Victorian Homes

A Victorian seaside holiday – just like Jane Austen’s Sanditon


As the weather starts to improve, thoughts will no doubt turn towards nights away and perhaps a trip to the seaside. We do love to be by the seaside after all!

But did you know that many of the British seaside resorts we love today were actually born in the Victorian era?

Their creation was driven by the arrival of the steam railway in the 1840s and, in a fast-changing Victorian world, it was boosted by doctors who were keen to prescribe rest and relaxation on the coast as an antidote to most common ailments. The bracing sea air and taking of the waters was good for you, they agreed.

The middle classes and landed gentry were quick to heed the advice and head off to these new and exciting resorts, just like in ITV’s adaptation of Jane Austen’s unfinished seaside saga, Sanditon. It’s the story of Charlotte Heywood who leaves her small, sheltered home to stay with friends in an up-and-coming Victorian seaside town.

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The Royals set the seaside trend

As early as the 1700s, King George III’s physician recommended he take a break on the coast so he headed for Weymouth in Dorset. His royal patronage ensured the resort flourished – and it still does today.

His son, the Prince Regent who later became George IV, headed for Brighton and built the grand Royal Pavilion.

Queen Victoria and Prince Albert enjoyed holidaying in Osborne House, their own private residence built on the Isle of Wight. They wanted a home removed from the stresses of court life so they commissioned Thomas Cubitt, the London architect whose company built the main facade of Buckingham Palace in 1847, to build their dream home near East Cowes on the island.

According to Albert, the views of The Solent from Osbourne reminded him of the Bay of Naples.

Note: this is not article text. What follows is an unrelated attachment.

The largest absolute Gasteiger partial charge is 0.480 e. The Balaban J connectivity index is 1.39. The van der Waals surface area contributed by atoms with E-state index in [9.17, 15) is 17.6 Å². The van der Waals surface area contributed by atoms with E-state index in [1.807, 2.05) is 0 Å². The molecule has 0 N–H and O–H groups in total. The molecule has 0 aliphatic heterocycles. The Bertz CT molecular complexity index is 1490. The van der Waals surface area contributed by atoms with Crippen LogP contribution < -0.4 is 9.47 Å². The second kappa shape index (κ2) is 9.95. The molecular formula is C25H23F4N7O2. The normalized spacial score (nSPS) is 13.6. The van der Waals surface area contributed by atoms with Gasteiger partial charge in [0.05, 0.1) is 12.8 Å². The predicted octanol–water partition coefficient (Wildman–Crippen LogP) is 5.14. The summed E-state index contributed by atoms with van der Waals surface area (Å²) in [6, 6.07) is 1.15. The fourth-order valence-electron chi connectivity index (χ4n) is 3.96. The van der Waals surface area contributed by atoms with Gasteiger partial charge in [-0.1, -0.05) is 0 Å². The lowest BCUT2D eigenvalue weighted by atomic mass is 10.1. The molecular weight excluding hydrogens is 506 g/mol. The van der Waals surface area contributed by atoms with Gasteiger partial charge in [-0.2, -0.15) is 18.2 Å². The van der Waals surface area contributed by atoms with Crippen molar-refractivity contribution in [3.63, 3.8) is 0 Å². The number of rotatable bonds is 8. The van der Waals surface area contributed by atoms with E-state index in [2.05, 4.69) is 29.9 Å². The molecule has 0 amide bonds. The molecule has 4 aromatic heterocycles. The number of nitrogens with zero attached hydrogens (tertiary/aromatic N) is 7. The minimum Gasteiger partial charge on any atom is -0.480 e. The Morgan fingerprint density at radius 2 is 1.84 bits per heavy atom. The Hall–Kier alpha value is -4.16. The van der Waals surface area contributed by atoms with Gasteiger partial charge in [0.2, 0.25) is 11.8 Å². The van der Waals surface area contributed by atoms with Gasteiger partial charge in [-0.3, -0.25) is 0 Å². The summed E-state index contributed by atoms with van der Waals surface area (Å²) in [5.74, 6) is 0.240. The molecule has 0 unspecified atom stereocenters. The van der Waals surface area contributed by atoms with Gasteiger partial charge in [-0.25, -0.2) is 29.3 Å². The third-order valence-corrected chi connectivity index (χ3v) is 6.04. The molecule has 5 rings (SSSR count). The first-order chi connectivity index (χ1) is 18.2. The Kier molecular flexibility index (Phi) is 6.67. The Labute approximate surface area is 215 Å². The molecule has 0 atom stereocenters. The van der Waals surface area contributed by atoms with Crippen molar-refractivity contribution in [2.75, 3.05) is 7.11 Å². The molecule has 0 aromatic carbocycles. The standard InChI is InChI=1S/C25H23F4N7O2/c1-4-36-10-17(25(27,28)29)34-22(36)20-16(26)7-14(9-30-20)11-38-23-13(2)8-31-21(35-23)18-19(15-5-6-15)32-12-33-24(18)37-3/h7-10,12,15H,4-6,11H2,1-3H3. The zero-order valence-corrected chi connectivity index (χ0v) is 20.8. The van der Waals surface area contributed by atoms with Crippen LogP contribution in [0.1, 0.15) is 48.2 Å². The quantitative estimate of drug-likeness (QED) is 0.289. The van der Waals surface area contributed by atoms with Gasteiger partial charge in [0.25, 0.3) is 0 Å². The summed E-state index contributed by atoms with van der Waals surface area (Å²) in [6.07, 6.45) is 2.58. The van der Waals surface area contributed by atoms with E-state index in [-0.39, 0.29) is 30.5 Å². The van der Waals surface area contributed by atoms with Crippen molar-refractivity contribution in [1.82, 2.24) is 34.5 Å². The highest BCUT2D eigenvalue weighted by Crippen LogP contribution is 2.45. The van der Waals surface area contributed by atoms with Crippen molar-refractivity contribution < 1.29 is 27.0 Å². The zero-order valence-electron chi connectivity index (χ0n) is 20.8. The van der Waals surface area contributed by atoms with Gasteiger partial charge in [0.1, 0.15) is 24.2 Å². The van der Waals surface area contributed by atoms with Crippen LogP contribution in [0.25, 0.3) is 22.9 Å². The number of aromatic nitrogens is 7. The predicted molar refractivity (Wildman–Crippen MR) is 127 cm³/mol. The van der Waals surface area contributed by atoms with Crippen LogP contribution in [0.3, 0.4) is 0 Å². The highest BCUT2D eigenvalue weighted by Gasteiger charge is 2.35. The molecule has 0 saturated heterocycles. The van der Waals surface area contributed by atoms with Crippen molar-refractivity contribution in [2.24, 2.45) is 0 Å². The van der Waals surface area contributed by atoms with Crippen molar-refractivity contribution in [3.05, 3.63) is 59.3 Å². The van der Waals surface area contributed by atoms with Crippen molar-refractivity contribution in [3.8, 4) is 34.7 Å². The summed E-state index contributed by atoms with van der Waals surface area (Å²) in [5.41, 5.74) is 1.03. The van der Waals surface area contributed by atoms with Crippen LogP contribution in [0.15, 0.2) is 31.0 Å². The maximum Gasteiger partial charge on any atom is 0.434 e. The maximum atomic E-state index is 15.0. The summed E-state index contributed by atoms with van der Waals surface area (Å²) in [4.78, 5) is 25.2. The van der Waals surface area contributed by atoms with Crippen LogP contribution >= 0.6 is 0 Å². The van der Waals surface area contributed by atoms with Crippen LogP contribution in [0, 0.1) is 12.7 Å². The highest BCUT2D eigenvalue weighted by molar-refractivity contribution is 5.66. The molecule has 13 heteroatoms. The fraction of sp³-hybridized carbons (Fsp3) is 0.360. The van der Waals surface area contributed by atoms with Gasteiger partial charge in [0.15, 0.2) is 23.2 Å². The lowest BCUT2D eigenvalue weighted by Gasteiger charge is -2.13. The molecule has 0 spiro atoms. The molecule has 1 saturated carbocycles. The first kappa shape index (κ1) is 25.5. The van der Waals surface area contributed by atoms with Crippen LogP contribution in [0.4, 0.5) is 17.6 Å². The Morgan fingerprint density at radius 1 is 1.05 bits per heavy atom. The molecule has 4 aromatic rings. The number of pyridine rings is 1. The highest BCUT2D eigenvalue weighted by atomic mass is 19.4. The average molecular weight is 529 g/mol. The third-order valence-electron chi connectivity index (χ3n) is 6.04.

Queen Victoria actually died at Osborne House on 22 January 1901 and following her death, King Edward VII, presented the house to the state on the day of his coronation.


From sleepy fishing village to busy resort

Many of these newly transformed Victorian seaside resorts had previously been quaint fishing villages boasting no more than a few dozen cottages, a hostelry and a general store for provisions.

But they had “potential” and were developed with all manner of creature comforts for the new tourism trade. The railway brought in free-spending Victorian tourists by the train load. Rail fares were getting cheaper and, because of growing competition, guest house and hotel prices fell, meaning the less well off could suddenly afford a modest break on the coast.

Travel agent Thomas Cook and Son began organising rail excursions in 1841 and hastened yet more tourists to the coast.

Thanks to the huge piers erected at many resorts, ship loads of visitors could be brought in too.


Where did the Victorians go on holiday?

The Victorians had plenty of seaside resort destinations to choose from. To the north there was Blackpool or Morcambe. In Wales you might head for Rhyl, Llandudno or, further south, Tenby.

Yorkshire boasted the twin delights of Whitby and Scarborough and further down the east coast came Skegness and Great Yarmouth.

On the south coast, a Victorian holiday maker could consider Margate, Brighton or Eastbourne.

And at each of these destinations you would find cheap boarding house accommodation, fish and chips, ice cream, rock and that all-important rejuvenating sea air.

As well as a dip in the invigorating sea, entertainment included a pony ride along the beach, Punch and Judy shows for the children, crabbing from the quayside, the brass band on the pier and a tea time stroll along the prom.

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